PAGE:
The Hostel

In March 1957, I moved into a large three bedded room at the Baptist Youth Hostel in Wellington.The hostel was centrally located on Boulcott Street not far from the Catholic church and beside the Baptist church. Our bedroom window overloked the front path, giving us an excellent view of all the comings and goings. to the main door. Apart from the big house, there were various outbuildings which contained church offfices and other bedrooms for the male residents.

I was the first to arrive in the room and chose one of the beds by the window. After four years of boarding school, I was used to sharing my sleeping accommodation. On day two, Jo arrived and picked the other window bed. That night we hardly slept. We talked and laughed and became instant best friends. (And have stayed mates ever since) The next day, Marg came from Whanganui and took the remaining bed. She had the handy ability to sleep anywhere at any time and we named her The Domouse after the A. A. Milne poem with the same name. We slept above the staff room and we were often rebuked for making too much noise even though Marg’s aunt was one of the staff members.

Everyone shared the sitting room and the dining room on the ground floor. At the back of the hostel was a strip of lawn and the flat roof of a building on Lambton Quay. I am not sure what it was but we climbed up there to sunbathe. The sitting room was the gathering place and with its gas fire became a friendly and warm oasis in the cold winter months. I learned to drink Nescafe instant coffee with plenty of added sugar. It was the student drink of choice. We all got to know each other and I was very glad to turn 17 in May and become the same age as my contemporaries. There was quite a bunch of first year students starting University that year so we exchanged information on books and courses and tips about seminar leaders. The realy good thing for my social life was that mixed groups would decide to go to the movies or take a walk on the weekend so I learned to co-habit with boys. Even so, I remained shy around anything male.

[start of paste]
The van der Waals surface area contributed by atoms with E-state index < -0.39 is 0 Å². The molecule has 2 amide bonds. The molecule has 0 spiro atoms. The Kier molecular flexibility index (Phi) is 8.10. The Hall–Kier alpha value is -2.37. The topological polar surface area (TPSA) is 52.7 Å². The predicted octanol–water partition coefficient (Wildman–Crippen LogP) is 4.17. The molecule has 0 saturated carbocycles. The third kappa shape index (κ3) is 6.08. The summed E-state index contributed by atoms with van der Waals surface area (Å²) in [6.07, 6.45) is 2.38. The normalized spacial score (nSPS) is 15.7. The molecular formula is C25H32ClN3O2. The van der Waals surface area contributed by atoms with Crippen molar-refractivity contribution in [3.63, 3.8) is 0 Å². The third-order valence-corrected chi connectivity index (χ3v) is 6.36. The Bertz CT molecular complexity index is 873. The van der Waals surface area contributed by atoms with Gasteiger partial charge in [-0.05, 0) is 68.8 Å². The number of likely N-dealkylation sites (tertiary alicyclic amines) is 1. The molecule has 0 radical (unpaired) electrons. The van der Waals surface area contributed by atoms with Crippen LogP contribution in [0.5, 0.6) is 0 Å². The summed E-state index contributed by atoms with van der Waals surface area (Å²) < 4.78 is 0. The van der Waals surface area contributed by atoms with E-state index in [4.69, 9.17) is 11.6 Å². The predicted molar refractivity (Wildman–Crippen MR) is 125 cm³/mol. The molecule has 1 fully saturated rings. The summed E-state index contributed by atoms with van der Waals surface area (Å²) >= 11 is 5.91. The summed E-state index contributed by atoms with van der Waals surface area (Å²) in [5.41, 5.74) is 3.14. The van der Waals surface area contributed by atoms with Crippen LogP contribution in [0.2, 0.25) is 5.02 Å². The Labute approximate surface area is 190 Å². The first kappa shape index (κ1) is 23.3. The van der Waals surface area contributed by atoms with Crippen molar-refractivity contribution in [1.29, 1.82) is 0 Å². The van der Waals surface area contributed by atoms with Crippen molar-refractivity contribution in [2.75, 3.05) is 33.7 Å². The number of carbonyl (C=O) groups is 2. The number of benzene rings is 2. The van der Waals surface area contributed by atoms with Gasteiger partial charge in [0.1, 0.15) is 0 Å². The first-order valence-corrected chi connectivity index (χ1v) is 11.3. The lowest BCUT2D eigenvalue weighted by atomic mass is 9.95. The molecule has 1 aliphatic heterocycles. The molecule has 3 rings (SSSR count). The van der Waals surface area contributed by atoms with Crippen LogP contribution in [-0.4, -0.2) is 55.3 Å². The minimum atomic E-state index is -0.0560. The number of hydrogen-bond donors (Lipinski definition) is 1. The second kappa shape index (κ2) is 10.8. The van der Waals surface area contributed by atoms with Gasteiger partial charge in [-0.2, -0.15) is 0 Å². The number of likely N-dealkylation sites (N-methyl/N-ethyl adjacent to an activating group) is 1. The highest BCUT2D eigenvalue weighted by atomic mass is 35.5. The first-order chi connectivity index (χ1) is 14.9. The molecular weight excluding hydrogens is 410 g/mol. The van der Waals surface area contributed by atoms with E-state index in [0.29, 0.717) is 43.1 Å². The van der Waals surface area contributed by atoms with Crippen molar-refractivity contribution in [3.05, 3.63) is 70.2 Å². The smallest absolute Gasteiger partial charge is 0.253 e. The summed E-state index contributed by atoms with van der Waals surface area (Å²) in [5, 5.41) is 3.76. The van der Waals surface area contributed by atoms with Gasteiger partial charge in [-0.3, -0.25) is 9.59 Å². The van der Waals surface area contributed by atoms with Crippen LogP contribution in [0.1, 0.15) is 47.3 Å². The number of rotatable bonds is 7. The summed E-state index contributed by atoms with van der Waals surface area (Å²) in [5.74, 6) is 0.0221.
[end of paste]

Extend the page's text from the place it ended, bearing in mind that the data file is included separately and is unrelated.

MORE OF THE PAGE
I am trying to remember the hostel rules. The main door was locked at 10 0n week nights and 11 on weekends. Sometimes we would be studying in our bedroom wearing pajamas and have an irrresistble urge for fish and chips. We’d pull on our raincoats and shoes, roll up the legs of our pajamas and dash to Cuba Street to buy some and then rush back before the door was closed. I guess other rules were about the times of meals and noise.

I enjoyed hostel life but in our second year the three of us decided to look for a student flat. We were joined by Helen who turned out to be the only one with any cooking skills. One reason for our decision was that we had signed onto a program that paid us a monthly allowance if we committed to teach in a secondary school after graduation. That regur cheque would pay for our rent and food. Or so we hoped. Next week I will write about that apartment.